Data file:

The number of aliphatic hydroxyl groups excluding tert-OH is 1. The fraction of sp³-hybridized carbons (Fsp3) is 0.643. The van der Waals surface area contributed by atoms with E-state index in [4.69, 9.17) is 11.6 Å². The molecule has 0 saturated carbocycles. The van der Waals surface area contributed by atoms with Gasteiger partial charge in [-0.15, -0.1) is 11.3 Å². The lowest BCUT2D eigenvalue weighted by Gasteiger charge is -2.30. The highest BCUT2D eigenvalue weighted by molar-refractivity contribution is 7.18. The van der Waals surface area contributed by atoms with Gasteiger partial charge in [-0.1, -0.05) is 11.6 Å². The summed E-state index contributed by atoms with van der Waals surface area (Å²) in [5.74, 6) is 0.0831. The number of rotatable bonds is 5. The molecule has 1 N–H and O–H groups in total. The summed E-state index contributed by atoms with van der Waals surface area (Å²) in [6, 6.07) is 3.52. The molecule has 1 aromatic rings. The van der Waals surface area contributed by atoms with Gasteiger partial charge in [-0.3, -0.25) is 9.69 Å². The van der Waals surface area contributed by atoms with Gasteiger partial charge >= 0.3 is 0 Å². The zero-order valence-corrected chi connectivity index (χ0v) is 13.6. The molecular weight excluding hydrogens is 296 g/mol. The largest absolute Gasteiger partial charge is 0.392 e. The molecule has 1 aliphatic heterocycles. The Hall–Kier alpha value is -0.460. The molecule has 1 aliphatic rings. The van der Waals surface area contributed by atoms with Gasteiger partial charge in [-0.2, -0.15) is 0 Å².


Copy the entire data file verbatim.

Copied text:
The number of aliphatic hydroxyl groups excluding tert-OH is 1. The fraction of sp³-hybridized carbons (Fsp3) is 0.643. The van der Waals surface area contributed by atoms with E-state index in [4.69, 9.17) is 11.6 Å². The molecule has 0 saturated carbocycles. The van der Waals surface area contributed by atoms with Gasteiger partial charge in [-0.15, -0.1) is 11.3 Å². The lowest BCUT2D eigenvalue weighted by Gasteiger charge is -2.30. The highest BCUT2D eigenvalue weighted by molar-refractivity contribution is 7.18. The van der Waals surface area contributed by atoms with Gasteiger partial charge in [-0.1, -0.05) is 11.6 Å². The summed E-state index contributed by atoms with van der Waals surface area (Å²) in [5.74, 6) is 0.0831. The number of rotatable bonds is 5. The molecule has 1 N–H and O–H groups in total. The summed E-state index contributed by atoms with van der Waals surface area (Å²) in [6, 6.07) is 3.52. The molecule has 1 aromatic rings. The van der Waals surface area contributed by atoms with Gasteiger partial charge in [-0.3, -0.25) is 9.69 Å². The van der Waals surface area contributed by atoms with Gasteiger partial charge >= 0.3 is 0 Å². The zero-order valence-corrected chi connectivity index (χ0v) is 13.6. The molecular weight excluding hydrogens is 296 g/mol. The largest absolute Gasteiger partial charge is 0.392 e. The molecule has 1 aliphatic heterocycles. The Hall–Kier alpha value is -0.460. The molecule has 1 aliphatic rings. The van der Waals surface area contributed by atoms with Gasteiger partial charge in [-0.2, -0.15) is 0 Å².